The counseling staff has been very busy in the past weeks planning, meeting, cleaning, and setting up. But, finally, Pre-Camp has come to an end—the campers are here!
We couldn’t have asked for a better Opening Day. The sun came up into a brilliant blue sky as the families came rolling in. Campers old and new leapt from backseats to greet their counselors and cabinmates, while alumni reconnected and joyfully recalled their camp days. Girls set up their corners and enjoyed the delicious annual buffet lunch provided by our kitchen. Since the weather was so grand, almost every cabin spent the afternoon at our beach catching up on the sand or playing games in the lake.
For dinner we had Cook-Out with our Leelanau brothers for the first time ever at the brand new Leelanau Lodge. The change of scenery was a fresh way to start the summer for our veteran campers. We all enjoyed our barbeque dinner on picnic tables adjacent to the soccer field, so when dinner was over, there was plenty of space for Elbow Tag and Frisbee.
The first evening of camp is always spent at Council Fire. As usual, we asked the girls to silently reflect on the past year while making their first Sunday walk up the forest trails. At Council Fire we asked everyone to introduce herself to the circle, and we had every cabin make up a cabin cheer. The cheers were hilarious, ranging from Driftwood’s rap to Breezeway’s interpretative dance. Counselors introduced themselves with skits about their activities, and all of camp sang the classic Council Fire songs “All the Greenwooded Trees” and “I Know a Place.” At the end of the evening we announced this year’s summer theme: “The Real Me”. In addition to campers striving to express the seven K-Qualities, this summer we will be sharing lessons about qualities that make up the Kohahna woman’s inner self. This week’s quality was forgiveness. We heard a CT presentation and learned about the importance of self-forgiveness as well as how stifling it is for an individual to hold a grudge. Our director, Sue Pierce, shared remarks on forgiveness, and all of camp participated in an exercise thinking about who we need to forgive and who we need to ask forgiveness from in our lives.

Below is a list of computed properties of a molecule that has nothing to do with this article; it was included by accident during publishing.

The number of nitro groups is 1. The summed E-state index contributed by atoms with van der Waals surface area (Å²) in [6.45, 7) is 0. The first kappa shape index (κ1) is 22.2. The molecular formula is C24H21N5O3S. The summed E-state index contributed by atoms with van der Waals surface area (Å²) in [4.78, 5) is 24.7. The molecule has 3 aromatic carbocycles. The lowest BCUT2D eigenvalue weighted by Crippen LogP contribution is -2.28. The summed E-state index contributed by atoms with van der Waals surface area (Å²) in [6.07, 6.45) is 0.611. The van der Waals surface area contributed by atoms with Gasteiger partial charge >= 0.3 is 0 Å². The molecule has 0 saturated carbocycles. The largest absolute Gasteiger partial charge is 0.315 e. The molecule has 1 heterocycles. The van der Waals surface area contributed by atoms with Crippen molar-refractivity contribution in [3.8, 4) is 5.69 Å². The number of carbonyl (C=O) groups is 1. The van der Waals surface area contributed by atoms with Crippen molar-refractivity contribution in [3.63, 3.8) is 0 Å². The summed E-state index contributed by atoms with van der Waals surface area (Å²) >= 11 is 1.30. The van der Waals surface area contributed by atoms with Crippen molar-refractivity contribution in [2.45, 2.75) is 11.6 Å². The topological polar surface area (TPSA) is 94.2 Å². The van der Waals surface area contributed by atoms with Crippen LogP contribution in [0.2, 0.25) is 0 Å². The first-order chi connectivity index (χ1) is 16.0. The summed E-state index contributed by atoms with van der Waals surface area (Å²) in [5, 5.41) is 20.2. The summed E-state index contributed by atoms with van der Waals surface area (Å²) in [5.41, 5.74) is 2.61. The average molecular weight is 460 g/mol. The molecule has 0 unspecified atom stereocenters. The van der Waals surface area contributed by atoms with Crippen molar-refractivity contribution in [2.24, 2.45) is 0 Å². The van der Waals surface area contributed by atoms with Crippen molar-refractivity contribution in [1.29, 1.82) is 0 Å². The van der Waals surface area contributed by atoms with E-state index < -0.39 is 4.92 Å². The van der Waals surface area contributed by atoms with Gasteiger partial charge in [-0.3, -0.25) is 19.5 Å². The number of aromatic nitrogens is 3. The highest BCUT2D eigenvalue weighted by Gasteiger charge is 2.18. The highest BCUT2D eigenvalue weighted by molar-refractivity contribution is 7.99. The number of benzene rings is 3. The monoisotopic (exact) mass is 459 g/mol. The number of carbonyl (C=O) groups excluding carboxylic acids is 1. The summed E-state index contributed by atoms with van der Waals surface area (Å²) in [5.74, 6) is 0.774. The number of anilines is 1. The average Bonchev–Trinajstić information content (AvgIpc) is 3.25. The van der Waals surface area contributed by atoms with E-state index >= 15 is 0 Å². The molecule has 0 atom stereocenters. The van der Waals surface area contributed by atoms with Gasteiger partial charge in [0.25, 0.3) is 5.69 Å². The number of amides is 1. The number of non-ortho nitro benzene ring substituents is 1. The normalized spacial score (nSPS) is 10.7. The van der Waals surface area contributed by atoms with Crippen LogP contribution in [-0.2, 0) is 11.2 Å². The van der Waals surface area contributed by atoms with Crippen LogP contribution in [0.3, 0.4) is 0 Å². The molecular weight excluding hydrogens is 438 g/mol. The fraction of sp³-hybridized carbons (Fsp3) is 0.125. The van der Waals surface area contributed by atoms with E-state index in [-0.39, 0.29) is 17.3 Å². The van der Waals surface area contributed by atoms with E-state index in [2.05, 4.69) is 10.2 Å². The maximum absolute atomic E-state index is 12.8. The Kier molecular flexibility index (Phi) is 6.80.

We closed the night by singing the Kohahna Hymn and heading back down to camp. After tuck-ins the counselors sang the campers to sleep as a gorgeous pink sunset lit up the sky above Lake Michigan and the Manitous—a sign of the excellent summer to come.